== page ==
couvIMG_20140204_142431Last but, proverbially, not least, and leaping back to the English side, I can announce the release in May 2016 of a book of detective short stories in which I have a story myself – it’s with Egmont, it’s edited by the astonishingly talented and murderously imaginative Robin Stevens, and it looks fantastic, look:

Mystery and Mayhem front coverGorgeous gorgeous cover, amazing all-female crime club, and deliciously murderous stories – not all murders, also thefts and other kinds of crimes. Mine is very definitely a murder though. Or is it? Look out for Mystery and Mayhem when it comes out next year and you’ll know all about it.


The Royal Wedding Crashers

The Royal Wedding Crashers is out!

look how nice they look together!

and it’s bigger than its older brother

I celebrated by writing a blog post for LoveReading 4 Kids about Ten French Children’s Books that are Available in English!

But don’t buy all those French books just yet or else you’ll have no time to read the most excellent second instalment in the adventures of Holly, Anna and Prince Pepino, illustrated as always by the royally energetic Becka Moor.

The Royal Wedding Crashers takes our three jobseekers all the way to Parii, in Francia, to help organise the wedding of Princess Violette to the mysterious King Dentu of Romany. Any resemblance to real people or places is of course purely coincidental.

P1060888Mademoiselle Malypense and her poodle Kiki-Bisou are the new employers of Holly, Anna and Pepino, and they occasionally protect the little prince against the beheading tendencies of the vicious Pariisians:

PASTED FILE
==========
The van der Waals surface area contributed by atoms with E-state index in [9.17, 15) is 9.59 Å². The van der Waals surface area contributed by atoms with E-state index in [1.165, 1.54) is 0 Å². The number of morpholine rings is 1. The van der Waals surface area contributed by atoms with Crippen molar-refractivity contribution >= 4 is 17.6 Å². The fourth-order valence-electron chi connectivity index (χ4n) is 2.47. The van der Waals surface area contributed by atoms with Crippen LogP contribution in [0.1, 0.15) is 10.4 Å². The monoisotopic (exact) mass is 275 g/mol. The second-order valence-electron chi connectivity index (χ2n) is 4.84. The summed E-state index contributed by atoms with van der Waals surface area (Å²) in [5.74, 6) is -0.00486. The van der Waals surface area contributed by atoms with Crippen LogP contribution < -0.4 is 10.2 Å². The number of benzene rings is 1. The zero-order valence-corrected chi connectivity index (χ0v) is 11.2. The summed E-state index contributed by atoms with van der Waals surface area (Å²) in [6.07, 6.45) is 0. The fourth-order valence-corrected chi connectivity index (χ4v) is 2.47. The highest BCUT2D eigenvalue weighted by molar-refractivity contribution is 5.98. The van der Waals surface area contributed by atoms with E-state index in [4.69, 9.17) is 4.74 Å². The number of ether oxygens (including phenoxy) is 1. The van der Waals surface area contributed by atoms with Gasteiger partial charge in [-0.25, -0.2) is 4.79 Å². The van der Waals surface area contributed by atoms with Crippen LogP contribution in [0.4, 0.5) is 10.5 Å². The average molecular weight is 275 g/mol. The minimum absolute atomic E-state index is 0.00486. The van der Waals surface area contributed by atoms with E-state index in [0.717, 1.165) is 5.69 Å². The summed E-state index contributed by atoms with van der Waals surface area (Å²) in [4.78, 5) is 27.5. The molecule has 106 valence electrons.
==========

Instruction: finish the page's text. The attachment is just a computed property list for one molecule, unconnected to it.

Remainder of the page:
P1060820Parii is the favourite city of Tourists; Holly, Anna and Pepino will encounter one or more flocks of this strange tribe:

TouristsWill the three children figure out what Mademoiselle Malypense’s true intentions are in organising this wedding?

Will Pepino survive being trapped in Catacombs for several hours without ice-cream?

Will they manage to avoid the mobs of angry Francians who demand their daily bread?

Will they finally get paid?

To know all this and much more (such as how to steer a rooster-drawn carriage through the skies), there’s only one solution, and you know what it is…

And if you like posters and colouring packs, head right there on Bloomsbury’s website, where you can download those things, and also read the first chapter of the book…

And if you’d like to know a bit more about the French translation of the books, I wrote a blog post about it a little while ago. I’m sure the French will be delighted to translate the second one as well. I’m sure they won’t expel me from the country forever. I’m sure they won’t try to behead me. I’m sure they’ll let me eat cake.

A bientôt!


Some Royal News

Having read quite a few children’s books since I was born (they’re generally pretty good, you should try them), I recently became dissatisfied. Yes, dear readers, dissatisfied. Because none of them, no – none of the books I’d read ever gathered the following ten things all together in the same story:

  1. Windsurfing starfish
  2. Sextuplet princes (of toddlerish age) (crowns equipped with elastic bands)